Two years in its creation Hope & Hindrance the debut album from UK metallers Heart of a Coward has been the focus of much eager anticipation. The media and fans alike have been waiting with at times a less than patient gait but the mightily impressive release more than justifies the saying that all good things come to those that wait, and does it with a formidable and explosive collection of bruising anger fuelled defiant and intense tracks.
Formed in 2007 the Milton Keynes based quintet of guitarists Carl Ayers and Steve Haycock, bassist Vishal V Khetia, drummer Christopher Noddy Mansbridge (ex-Enter Shikari and Fellsilent), and ex-Sylosis vocalist Jamie Graham, has fired up much attention and enthused acclaim for their muscular mix of groove metal and metalcore through their live shows, an early demo plus the Collisions EP both 2008, and The Dead Sea EP the following year. It is arguably with the addition of Graham and Mansbridge last year to the band that interest rose even more acutely to ensure an eager definite waiting audience for this first album.
Hope & Hindrance badgers and rampages through the ear from the opening full heart beat of first song Motion through to closing intense cranial investigation of Break These Chains. The album challenges and consumes the senses with tumultuous riffs, technical skill, and ingrained melodic grooves that attach themselves with a compulsive attraction. It is testing and provocative but equally inspiring and infectious. As the opening song also shows the album and band is strikingly inventive. Motion descends on the ear from distance as it invites itself in to then explode into venomous and acidic melodies that drip from the violent intent that spines the song. With technical intricacies spawn from the likes of Meshuggah and Uneven Structure the track manipulates and convinces submission whilst the vocals of Graham passionately growls and aggressively spews out lyrics that are as caustic and invoking as their delivery. The balance the band brings between the intense nature of the music and the intelligently crafted progressive and melodic technical invention is perfect making each song a rounded and fully satisfying experience.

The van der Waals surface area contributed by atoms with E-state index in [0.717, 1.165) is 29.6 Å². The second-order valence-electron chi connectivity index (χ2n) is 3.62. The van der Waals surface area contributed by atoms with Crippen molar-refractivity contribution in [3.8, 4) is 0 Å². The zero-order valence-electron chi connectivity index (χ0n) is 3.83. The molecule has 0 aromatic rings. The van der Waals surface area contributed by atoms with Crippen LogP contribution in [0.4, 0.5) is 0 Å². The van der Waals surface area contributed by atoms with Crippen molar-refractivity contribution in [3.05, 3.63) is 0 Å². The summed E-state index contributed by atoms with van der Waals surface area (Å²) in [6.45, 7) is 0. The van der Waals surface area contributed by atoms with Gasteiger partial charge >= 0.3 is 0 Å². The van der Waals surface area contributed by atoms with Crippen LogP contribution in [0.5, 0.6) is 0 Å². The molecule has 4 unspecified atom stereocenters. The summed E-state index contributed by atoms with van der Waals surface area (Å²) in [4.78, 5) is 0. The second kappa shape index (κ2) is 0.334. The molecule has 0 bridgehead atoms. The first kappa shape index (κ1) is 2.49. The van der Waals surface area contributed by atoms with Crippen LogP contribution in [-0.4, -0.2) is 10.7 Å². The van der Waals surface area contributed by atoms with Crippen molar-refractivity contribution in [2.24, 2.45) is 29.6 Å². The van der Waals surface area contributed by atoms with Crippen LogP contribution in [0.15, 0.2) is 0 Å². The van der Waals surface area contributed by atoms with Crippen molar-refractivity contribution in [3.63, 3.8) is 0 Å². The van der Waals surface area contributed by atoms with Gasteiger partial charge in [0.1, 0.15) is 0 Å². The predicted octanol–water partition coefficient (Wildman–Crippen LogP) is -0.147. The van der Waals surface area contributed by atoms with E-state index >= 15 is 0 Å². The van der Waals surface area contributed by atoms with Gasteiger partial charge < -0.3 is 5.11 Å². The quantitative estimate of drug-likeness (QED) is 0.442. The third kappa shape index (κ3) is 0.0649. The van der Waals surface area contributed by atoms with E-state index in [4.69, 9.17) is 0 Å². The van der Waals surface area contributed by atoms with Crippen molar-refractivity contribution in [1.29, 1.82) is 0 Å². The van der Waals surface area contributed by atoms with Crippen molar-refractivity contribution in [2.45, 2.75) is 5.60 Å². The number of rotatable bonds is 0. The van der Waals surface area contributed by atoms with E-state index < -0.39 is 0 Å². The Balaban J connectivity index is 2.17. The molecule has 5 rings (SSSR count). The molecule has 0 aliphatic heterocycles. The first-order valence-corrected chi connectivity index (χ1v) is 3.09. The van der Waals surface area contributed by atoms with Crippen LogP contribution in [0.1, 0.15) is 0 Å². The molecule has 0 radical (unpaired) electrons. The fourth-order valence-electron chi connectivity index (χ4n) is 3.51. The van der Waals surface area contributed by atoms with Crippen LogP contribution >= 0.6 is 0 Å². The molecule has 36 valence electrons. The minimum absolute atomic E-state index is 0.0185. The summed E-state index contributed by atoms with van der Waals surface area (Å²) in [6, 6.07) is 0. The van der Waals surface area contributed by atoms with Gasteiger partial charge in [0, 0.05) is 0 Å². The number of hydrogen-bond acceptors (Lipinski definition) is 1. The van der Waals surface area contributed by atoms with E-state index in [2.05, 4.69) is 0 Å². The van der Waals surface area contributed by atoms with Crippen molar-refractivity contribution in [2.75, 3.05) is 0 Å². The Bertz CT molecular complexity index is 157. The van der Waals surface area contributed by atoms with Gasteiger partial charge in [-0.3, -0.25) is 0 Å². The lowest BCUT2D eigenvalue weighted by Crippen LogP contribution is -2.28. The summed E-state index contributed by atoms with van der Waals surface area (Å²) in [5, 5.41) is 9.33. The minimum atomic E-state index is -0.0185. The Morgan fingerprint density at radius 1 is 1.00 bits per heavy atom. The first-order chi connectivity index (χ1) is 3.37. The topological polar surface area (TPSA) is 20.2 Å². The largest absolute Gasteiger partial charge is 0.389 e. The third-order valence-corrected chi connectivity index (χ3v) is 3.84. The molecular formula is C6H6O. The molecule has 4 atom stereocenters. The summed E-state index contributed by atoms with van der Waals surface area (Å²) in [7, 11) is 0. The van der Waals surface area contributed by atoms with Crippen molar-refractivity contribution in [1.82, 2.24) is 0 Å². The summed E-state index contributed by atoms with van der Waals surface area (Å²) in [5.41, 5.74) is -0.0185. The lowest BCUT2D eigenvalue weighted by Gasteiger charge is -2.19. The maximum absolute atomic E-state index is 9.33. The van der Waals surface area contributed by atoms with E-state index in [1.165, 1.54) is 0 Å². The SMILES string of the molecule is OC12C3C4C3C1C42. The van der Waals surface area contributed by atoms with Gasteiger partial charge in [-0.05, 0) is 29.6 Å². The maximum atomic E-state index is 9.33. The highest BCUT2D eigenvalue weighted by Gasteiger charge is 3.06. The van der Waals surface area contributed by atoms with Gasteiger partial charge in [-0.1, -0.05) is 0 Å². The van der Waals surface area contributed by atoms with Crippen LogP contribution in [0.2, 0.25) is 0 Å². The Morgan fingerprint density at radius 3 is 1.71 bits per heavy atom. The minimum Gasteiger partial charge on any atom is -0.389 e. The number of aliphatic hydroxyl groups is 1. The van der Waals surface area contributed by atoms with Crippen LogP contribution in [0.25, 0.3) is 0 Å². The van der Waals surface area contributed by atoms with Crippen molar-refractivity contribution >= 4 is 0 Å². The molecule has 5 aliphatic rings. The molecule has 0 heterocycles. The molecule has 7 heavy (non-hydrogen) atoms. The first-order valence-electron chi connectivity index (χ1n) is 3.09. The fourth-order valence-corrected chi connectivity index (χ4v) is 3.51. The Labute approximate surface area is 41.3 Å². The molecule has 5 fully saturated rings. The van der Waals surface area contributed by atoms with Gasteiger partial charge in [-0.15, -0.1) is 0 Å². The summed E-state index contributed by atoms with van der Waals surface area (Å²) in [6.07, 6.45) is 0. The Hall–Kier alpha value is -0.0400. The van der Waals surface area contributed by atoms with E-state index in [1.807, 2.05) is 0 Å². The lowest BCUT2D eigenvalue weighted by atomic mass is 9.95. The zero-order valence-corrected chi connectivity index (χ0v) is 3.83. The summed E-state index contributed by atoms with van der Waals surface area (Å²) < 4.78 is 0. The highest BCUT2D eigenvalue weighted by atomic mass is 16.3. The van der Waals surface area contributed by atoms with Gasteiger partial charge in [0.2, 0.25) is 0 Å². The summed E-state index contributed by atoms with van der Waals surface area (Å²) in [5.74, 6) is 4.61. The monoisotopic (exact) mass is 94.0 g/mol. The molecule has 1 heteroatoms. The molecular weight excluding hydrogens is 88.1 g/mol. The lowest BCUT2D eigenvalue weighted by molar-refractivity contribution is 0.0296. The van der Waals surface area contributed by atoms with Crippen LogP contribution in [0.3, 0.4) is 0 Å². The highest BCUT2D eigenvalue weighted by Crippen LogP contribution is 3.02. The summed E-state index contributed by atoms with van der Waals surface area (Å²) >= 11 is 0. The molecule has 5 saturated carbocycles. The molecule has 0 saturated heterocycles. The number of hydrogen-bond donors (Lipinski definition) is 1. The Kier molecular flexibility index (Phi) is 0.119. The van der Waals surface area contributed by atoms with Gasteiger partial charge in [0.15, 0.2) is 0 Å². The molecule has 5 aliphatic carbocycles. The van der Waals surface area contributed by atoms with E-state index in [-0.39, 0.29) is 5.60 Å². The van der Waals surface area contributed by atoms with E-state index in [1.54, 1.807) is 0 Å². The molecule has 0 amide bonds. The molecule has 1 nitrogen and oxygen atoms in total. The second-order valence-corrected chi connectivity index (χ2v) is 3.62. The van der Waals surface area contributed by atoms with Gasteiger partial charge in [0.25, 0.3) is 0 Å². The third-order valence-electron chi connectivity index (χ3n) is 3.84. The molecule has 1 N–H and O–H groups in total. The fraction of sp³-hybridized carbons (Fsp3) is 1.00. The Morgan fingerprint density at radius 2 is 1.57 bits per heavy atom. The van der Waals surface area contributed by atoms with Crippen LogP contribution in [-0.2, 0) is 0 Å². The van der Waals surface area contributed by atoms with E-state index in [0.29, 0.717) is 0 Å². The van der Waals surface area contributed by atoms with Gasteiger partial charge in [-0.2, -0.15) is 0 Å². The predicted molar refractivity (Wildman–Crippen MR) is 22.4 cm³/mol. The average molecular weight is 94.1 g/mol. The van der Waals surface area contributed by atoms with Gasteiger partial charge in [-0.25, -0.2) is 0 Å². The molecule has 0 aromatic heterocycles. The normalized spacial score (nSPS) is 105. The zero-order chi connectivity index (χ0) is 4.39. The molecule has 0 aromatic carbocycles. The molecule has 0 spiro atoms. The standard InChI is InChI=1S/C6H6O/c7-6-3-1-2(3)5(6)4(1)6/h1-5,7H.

As the album moves through its slices of stirring tracks it twists and turns constantly making for a release that is varied and never predictable. From the excellent All Eyes To The Sky with its thoughtful and emotive melodies, the wonderfully abrasive Nightmare, to the Deftones flavoured Light, the album leaves one searching for cover but equally breathless and grinning from the pure power and striking craft that pours from each song. The third of these three songs is a slow brooding creature that consumes with a dark grace whilst veined with a building ominous tone which is never allowed free rein at any point. The track is majestic and an inspired break from the raging intensity elsewhere.
It is hard to pick a highlight from this persistently high quality release but Around A Girl (In 80 Days) definitely makes a good shout for it. The song plays against and with the insidious intensity that takes the ear by force with smoothly compelling vocal and warm yet sharp harmonies. As always there is never a moment of complete safety from the adversarial intent and sounds but the band knows how to temper this with imaginative skill as the corrosively urgent We Stand As One shows.
Hope & Hindrance is an excellent album that endorses and elevates all the hopes and expectations that were laid before its arrival. Heart of a Coward has stated with strength and the undeniable proof of their album that they are a band that should and surely will become a major part of UK metal.